Pages tagged illusion:

Tactile illusions: Seven ways to fool your sense of touch - New Scientist
Trippy illusion - Boing Boing

una imagen casi hipnotica que hace que uno vea todo muy raro luego de verlo 10 minutos
The break of the curveball « Best Visual Illusion of the Year Contest
Illustration of why curveballs seem to suddenly drop.
Optical illusion
Our illusions suggest that the perceived “break” may be caused by the transition from the central visual system to the peripheral visual system. Like a curveball, the spinning disks in the illusions appear to abruptly change direction when an observer switches from foveal to peripheral viewing.
Magic and the Brain: Teller Reveals the Neuroscience of Illusion
Magic and the Brain: Teller Reveals the Neuroscience of Illusion
"Tricks work only because magicians know, at an intuitive level, how we look at the world," says Macknik, lead author of the paper. "Even when we know we're going to be tricked, we still can't see it, which suggests that magicians are fooling the mind at a very deep level." By reverse-engineering these deceptions, Macknik hopes to illuminate the mental loopholes that make us see a woman get sawed in half or a rabbit appear out of thin air even when we know such stuff is impossible. "Magicians were taking advantage of these cognitive illusions long before any scientist identified them," Martinez-Conde says.
GReader: Magic and the Brain: Teller Reveals the Neuroscience of Illusion [from]
Retweeting @copyblogger: Penn & Teller Reveal the Neuroscience of Illusion - [from]
""People take reality for granted," Teller says shortly before stepping onstage. "Reality seems so simple. We just open our eyes and there it is. But that doesn't mean it is simple." For Teller (that's his full legal name), magic is more than entertainment. He wants his tricks to reveal the everyday fraud of perception so that people become aware of the tension between what is and what seems to be. Our brains don't see everything—the world is too big, too full of stimuli."
The blue and the green | Bad Astronomy | Discover Magazine
The overall pattern is a spiral shape because our brain likes to fill in missing bits to a pattern. Even though the stripes are not the same color all the way around the spiral , the overlapping spirals makes our brain think they are. The very fact that you have to examine the picture closely to figure out any of this at all shows just how easily we can be fooled.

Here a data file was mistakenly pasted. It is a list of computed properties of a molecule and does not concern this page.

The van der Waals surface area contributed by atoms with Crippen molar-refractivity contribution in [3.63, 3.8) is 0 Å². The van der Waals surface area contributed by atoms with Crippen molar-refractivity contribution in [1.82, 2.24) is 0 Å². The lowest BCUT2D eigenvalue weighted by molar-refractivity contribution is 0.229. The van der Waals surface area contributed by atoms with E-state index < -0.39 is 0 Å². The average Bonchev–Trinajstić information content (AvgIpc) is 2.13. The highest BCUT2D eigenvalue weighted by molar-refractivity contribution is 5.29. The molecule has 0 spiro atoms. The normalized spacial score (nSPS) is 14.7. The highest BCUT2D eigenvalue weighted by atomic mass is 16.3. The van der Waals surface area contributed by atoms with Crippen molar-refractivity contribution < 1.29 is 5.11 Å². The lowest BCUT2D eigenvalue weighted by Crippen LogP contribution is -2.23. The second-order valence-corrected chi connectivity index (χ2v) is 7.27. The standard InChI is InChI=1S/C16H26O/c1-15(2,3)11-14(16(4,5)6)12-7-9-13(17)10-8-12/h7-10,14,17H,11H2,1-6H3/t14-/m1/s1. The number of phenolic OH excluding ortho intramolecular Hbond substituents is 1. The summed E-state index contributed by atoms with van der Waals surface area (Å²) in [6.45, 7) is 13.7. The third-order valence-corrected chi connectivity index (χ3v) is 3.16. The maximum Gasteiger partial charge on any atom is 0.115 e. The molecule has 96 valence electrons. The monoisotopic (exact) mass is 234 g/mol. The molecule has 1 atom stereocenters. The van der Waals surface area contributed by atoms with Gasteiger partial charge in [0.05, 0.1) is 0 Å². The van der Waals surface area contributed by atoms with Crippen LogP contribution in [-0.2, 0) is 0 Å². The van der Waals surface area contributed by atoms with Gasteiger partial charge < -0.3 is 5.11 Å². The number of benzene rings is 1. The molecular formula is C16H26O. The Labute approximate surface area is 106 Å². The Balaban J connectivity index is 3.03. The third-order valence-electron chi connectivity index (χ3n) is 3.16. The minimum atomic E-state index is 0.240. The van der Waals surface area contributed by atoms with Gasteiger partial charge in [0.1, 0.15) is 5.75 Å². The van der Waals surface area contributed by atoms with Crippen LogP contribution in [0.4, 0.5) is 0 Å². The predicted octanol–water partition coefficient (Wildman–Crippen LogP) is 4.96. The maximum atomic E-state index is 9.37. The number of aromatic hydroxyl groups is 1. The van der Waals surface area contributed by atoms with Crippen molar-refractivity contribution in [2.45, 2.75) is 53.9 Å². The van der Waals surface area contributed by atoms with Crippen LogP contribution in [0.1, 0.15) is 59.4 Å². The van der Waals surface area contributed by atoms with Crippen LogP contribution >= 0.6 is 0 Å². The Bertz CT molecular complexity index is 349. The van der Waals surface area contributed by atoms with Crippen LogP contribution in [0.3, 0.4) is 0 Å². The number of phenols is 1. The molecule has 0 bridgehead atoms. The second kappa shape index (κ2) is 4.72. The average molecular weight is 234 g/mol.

Richard Wiseman comes one of the best color optical illusions I have ever seen.
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Nw1AS.jpg (JPEG-kuva, 950×848 kuvapistettä)
ganzfeld procedure, inverted binoculars painkiller, rubber hand illusion, pinocchia illusion, purkinje lights
Using Photoshop and Your Brain to Produce Diorama Illusions - Psdtuts+
miniatue illusion
Using Photoshop and Your Brain to Produce Diorama Illusions
Get High Now
visual and audio mind benders
Optical Illusion Pictures at - Cool Optical Illusions
Color illusion 12
Color illusion 12
Not Photoshopped: Just Incredible Forced Perspective Photography
RT @nealchambers: Non-photoshoped images that play on prospective - people can be very creative. [from]
Not Photoshopped: Just Incredible Forced Perspective Photography [from]
Beau Lotto: Optical illusions show how we see | Video on
Hyvä video optisista harhoista.
TED Talk, fascinating as always...
TED presentation on optical illusions - explanation that they are not failures of the senses, but simply the brain taking empirical and historical data it has gathered from other experiences that have been useful and analyzing data it receives. TL;DR - information has only the meaning we give it.
8 Mind-Boggling Optical Illusions on Yahoo! Health
If you’ve ever felt like you go a little cross-eyed after taking a peek at an optical illusion, then you know they can be a pretty intense phenomenon. What your eyes perceive when looking at one of these images is actually a visual illusion; you see
swirly.swf (application/x-shockwave-flash Object)
Acid Cat
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This is great!! Found via Mental Floss.
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Crossing circles... sorta. :-)
10 Amazing Tricks to Play with your Brain
Hyper-Realistic Acrylic Body Painting (15 pics) - My Modern Metropolis
Alexa Meade thinks completely backwards. Most artists use acrylic paints to create portraits of people on canvas. But not Meade - she applies acrylic paints on her subjects and makes them appear to be a part of the painting! Meade is an installation artist based in the Washington, DC area. Her innovative use of paint on the three dimensional surfaces of found objects, live models, and architectural spaces has been incorporated into a series of installations that create a perceptual shift in how we experience and interpret spatial relationships. I was lucky enough to catch up with Meade and ask her about her thought process behind this creative work. Here is what she said: "I paint representational portraits directly on top of the people I am representing. The models are transformed into embodiments of the artist's interpretation of their essence. When captured on film, the living, breathing people underneath the paint disappear, overshadowed by the masks of themselves."
motion induced blindness, optical illusion, rotating array, yellow dots, green dot